Posted on 16 Jun. 2010
Queensland's medical negligence laws favour defendants over victims by failing to make a defendant explain the reason for their denial of liability before the mediation process begins, according to national law firm Slater and Gordon. Slater and Gordon, Medical Law lawyer, Margaret Brain said changes needed to be made to the Personal Injuries Proceedings Act in Queensland (PIPA) in Queensland so there was greater requirements placed on defendants.
"Currently you must follow a process under the PIPA which places far more requirements on the claimant – the victim of medical negligence - than it does the defendant," Ms Brain said.
"For example, the claimant must provide a written report from a medical specialist giving reasons as to the failure in the standard of care; the reasons for the claim and the injuries that have resulted.
"The defendant does not have to respond to any of the above and can simply deny any liability - which is what happens in the majority of cases." Ms Brain said when a defendant denies liability they should also be required to provide evidence supporting their denial of liability.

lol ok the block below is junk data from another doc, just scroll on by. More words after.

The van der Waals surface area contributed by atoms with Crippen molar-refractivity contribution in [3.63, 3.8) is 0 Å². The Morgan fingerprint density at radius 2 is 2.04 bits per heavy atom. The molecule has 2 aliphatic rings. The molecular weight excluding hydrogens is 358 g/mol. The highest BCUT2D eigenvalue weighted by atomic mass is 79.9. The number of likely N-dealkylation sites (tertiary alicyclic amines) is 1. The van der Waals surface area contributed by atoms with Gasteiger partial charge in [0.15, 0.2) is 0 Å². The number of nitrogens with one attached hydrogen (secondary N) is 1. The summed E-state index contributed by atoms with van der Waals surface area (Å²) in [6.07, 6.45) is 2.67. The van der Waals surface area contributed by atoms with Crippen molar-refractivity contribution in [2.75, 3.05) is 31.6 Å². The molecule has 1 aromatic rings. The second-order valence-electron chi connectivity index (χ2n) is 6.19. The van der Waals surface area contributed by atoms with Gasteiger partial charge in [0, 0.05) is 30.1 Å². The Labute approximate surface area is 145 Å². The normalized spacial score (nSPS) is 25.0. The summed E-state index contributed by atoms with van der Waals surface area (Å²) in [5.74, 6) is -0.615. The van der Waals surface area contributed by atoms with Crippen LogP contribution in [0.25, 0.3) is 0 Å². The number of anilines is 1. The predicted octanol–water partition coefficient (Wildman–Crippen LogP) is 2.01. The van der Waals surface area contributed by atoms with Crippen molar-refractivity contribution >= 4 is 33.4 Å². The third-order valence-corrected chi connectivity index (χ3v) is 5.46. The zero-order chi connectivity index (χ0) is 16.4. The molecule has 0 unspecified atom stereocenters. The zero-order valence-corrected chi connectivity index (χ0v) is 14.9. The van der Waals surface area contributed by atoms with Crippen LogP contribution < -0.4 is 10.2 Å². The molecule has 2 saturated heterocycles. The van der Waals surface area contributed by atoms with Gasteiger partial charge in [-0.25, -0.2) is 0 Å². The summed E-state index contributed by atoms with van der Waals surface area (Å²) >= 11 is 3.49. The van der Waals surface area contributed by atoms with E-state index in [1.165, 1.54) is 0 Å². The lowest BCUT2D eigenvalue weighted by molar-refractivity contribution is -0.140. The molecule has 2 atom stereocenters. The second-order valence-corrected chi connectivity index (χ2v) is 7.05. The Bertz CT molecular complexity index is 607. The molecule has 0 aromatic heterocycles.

"The system needs to be improved," Mr Brain said.
"At the moment you have a situation where a defendant denies liability and does not have to provide any reasons why. Then when the cases progresses through the formal mediation process, we have had numerous instances where the defendant does not deny liability and the time and the costs spent preparing the case for the victim is wasted.
"Considering that PIPA was designed to provide a speedy and cost effective way of achieving early settlements, these tactics by defendants appear to run contrary to this purpose.
"If defendants were required to support their denial of liability earlier on then claims could be resolved faster and those struggling as a result of their injuries would be able to access their compensation and get on with their lives even faster."
Ms Brain said that in most of her cases, even where fault appears to be clear cut and well supported by medical evidence, the defendants were denying liability and the plaintiff had to wait until the settlement conference to find out if whether this position would remain.
"In a recent case the mediation was adjourned for some months while the defendant tried to find some evidence to support their denial of liability. If the defendant was required to produce a supportive report early
in the process then a lot of time, money and work would not have been wasted. For my client it was a particularly painful and frustrating process."